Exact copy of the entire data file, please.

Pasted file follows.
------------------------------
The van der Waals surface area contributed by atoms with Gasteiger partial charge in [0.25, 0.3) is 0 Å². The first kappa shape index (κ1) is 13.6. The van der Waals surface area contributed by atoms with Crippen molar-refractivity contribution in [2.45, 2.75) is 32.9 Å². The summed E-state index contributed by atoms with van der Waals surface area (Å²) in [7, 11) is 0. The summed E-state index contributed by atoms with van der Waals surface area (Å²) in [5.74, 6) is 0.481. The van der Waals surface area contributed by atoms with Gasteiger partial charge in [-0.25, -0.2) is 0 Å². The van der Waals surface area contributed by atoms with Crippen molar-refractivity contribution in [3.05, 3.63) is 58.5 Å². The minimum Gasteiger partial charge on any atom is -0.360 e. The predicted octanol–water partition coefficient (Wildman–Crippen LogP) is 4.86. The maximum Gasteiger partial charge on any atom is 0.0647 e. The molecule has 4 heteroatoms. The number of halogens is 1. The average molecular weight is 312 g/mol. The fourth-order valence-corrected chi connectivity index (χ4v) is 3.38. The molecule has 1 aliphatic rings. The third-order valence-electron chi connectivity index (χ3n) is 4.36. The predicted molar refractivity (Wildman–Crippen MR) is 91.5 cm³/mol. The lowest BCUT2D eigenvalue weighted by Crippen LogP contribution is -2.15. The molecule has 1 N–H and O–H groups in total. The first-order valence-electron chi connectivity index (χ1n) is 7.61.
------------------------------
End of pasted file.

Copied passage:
The van der Waals surface area contributed by atoms with Gasteiger partial charge in [0.25, 0.3) is 0 Å². The first kappa shape index (κ1) is 13.6. The van der Waals surface area contributed by atoms with Crippen molar-refractivity contribution in [2.45, 2.75) is 32.9 Å². The summed E-state index contributed by atoms with van der Waals surface area (Å²) in [7, 11) is 0. The summed E-state index contributed by atoms with van der Waals surface area (Å²) in [5.74, 6) is 0.481. The van der Waals surface area contributed by atoms with Gasteiger partial charge in [-0.25, -0.2) is 0 Å². The van der Waals surface area contributed by atoms with Crippen molar-refractivity contribution in [3.05, 3.63) is 58.5 Å². The minimum Gasteiger partial charge on any atom is -0.360 e. The predicted octanol–water partition coefficient (Wildman–Crippen LogP) is 4.86. The maximum Gasteiger partial charge on any atom is 0.0647 e. The molecule has 4 heteroatoms. The number of halogens is 1. The average molecular weight is 312 g/mol. The fourth-order valence-corrected chi connectivity index (χ4v) is 3.38. The molecule has 1 aliphatic rings. The third-order valence-electron chi connectivity index (χ3n) is 4.36. The predicted molar refractivity (Wildman–Crippen MR) is 91.5 cm³/mol. The lowest BCUT2D eigenvalue weighted by Crippen LogP contribution is -2.15. The molecule has 1 N–H and O–H groups in total. The first-order valence-electron chi connectivity index (χ1n) is 7.61.